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Hit By Someone With No Auto Insurance?

Insurance

This is an unfortunate but common scenario that many individuals are faced with after an accident.

Under North Carolina law, you should file a claim against any policies covering the at-fault vehicle first, as their insurance is considered primary. If the vehicle was not covered under any auto insurance policies, then you would look to see if the driver of the car had a separate insurance policy.  If neither the driver nor the vehicle where insured at the time, then you have the option of filing for uninsured motorist coverage under your own auto policy.

After an accident, remember to obtain these three things from the other driver:

  1. The vehicle’s insurance information/card; and
  2. The vehicle’s registration information/card; and
  3. If the driver is not the owner of the vehicle, make sure you obtain insurance information for both the driver and the vehicle

If the police respond, they will usually obtain all the information you need and include it on the police report. However, if the parties do not involve law enforcement, then you must obtain this information yourself.

After an accident, the driver will most likely provide you the insurance information for the vehicle involved in the accident. While it is not common for the driver to show you the vehicle’s registration card, you want to look at it to determine if the driver is also the owner. If the driver is the owner, then you have obtained all information you need to file a claim against the vehicle.

If the driver is not the owner, then the driver may still be covered under the vehicle’s policy if they had permission to use the vehicle. However, if the driver did not have permission to use the vehicle or if that vehicle was not insured, then the insurance company will deny your claim.

Your next option is to file a claim against the driver.  Therefore, it is highly recommended you also obtain the driver’s information at the accident scene.  This can be accomplished by taking a picture of the driver’s license or writing down the information.  If the driver was covered under a different auto policy, then you can pursue a claim against them for the damage to your car and any medical bills you may have.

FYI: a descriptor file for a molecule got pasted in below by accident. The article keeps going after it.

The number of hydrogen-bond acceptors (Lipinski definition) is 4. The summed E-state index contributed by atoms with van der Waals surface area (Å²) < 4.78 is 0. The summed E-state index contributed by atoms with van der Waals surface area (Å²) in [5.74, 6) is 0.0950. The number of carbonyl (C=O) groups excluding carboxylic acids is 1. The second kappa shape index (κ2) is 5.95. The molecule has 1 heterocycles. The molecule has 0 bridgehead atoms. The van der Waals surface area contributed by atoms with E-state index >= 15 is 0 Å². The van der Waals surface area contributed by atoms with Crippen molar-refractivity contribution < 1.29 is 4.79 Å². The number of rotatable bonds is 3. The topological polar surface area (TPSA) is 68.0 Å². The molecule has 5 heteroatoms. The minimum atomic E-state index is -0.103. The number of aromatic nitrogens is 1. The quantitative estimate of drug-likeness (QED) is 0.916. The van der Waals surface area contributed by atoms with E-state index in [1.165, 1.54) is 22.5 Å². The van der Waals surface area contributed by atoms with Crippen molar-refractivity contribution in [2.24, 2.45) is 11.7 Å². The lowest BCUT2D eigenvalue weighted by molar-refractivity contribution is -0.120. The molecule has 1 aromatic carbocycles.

To find out if the driver had a separate policy, you will need to contact your own insurance company. You will need to provide them a copy of the denial letter you received from the vehicle’s insurance company and a copy of the driver’s information. They will set-up a claim and search to see whether the driver had any other policies. If they locate a policy, they will usually provide you with this information so you can file a claim. If the driver had a policy that was in full force and effect, that insurance company most likely will cover the repairs to your car and medical bills resulting from any injuries you sustained from the accident.

North Carolina law requires all auto insurance policies to include uninsured motorist coverage.  Most people do not even realize they have this protection. Uninsured motorist coverage is something you carry on your own auto insurance policy to “step-in” in situations where neither the driver or the at-fault vehicle had insurance. This coverage will help take care of the repairs to your vehicle and in most cases your medical bills if you were injured in the accident. Your insurance premiums should not go up and you should not be dropped for using this coverage.

As explained above, you have options even when you’re hit by someone without auto insurance. Although this article explains what steps to take, finding applicable insurance can be a complicated and frustrating experience. If you find yourself in this situation and need assistance, we are ready to help provide authentic and effective representation for you. Contact us today to see how we can help.


Can My Employer Fire Me While I’m On Workers’ Compensation?

You’ve been seriously injured at work. You are dealing with spending time in the hospital or taking multiple trips to the doctor. Stress is at an all-time high. The injury wasn’t your fault, so you shouldn’t have to worry about losing your job. Right? I mean, your employer can’t fire you while you’re on workers’ compensation anyway…right?

Suffering a workplace injury is never easy and no hardworking individual should ever lose their job because they reported an injury to their employer. However, the reality is that often times, especially in certain industries, it is common practice to terminate injured employees.

Harman Law is somewhat unique in that, not only do we represent injured workers in their workers’ compensation claims, but we also represent employees who have been wrongfully terminated. We are often asked by our workers’ compensation clients whether or not they have to worry about the company terminating their employment once they’ve filed a workers’ compensation claim. Unfortunately, the answer is yes. Just because you’re on workers’ compensation, you are not protected from being fired or laid off. For example, if you were going to be fired due to poor performance prior to the injury, or you were going to be laid off due to a larger reduction-in-force, simply filing a workers’ compensation claim does not shield you from termination.